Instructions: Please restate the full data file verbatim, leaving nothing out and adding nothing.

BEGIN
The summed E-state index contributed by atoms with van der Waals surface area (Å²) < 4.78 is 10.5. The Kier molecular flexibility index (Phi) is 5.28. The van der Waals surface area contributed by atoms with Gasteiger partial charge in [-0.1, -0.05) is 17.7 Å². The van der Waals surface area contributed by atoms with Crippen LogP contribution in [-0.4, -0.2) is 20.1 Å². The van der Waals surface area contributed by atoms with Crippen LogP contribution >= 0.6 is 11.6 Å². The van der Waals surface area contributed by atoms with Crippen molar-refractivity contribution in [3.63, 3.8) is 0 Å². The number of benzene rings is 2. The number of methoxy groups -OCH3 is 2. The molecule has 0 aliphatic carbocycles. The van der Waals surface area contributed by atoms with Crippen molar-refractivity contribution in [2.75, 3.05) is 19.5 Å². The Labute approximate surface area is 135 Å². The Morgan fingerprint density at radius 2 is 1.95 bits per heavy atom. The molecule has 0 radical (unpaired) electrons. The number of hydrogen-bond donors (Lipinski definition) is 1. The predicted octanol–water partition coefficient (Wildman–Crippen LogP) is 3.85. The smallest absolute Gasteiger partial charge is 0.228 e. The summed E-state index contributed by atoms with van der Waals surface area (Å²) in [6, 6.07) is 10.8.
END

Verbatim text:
The summed E-state index contributed by atoms with van der Waals surface area (Å²) < 4.78 is 10.5. The Kier molecular flexibility index (Phi) is 5.28. The van der Waals surface area contributed by atoms with Gasteiger partial charge in [-0.1, -0.05) is 17.7 Å². The van der Waals surface area contributed by atoms with Crippen LogP contribution in [-0.4, -0.2) is 20.1 Å². The van der Waals surface area contributed by atoms with Crippen LogP contribution >= 0.6 is 11.6 Å². The van der Waals surface area contributed by atoms with Crippen molar-refractivity contribution in [3.63, 3.8) is 0 Å². The number of benzene rings is 2. The number of methoxy groups -OCH3 is 2. The molecule has 0 aliphatic carbocycles. The van der Waals surface area contributed by atoms with Crippen molar-refractivity contribution in [2.75, 3.05) is 19.5 Å². The Labute approximate surface area is 135 Å². The Morgan fingerprint density at radius 2 is 1.95 bits per heavy atom. The molecule has 0 radical (unpaired) electrons. The number of hydrogen-bond donors (Lipinski definition) is 1. The predicted octanol–water partition coefficient (Wildman–Crippen LogP) is 3.85. The smallest absolute Gasteiger partial charge is 0.228 e. The summed E-state index contributed by atoms with van der Waals surface area (Å²) in [6, 6.07) is 10.8.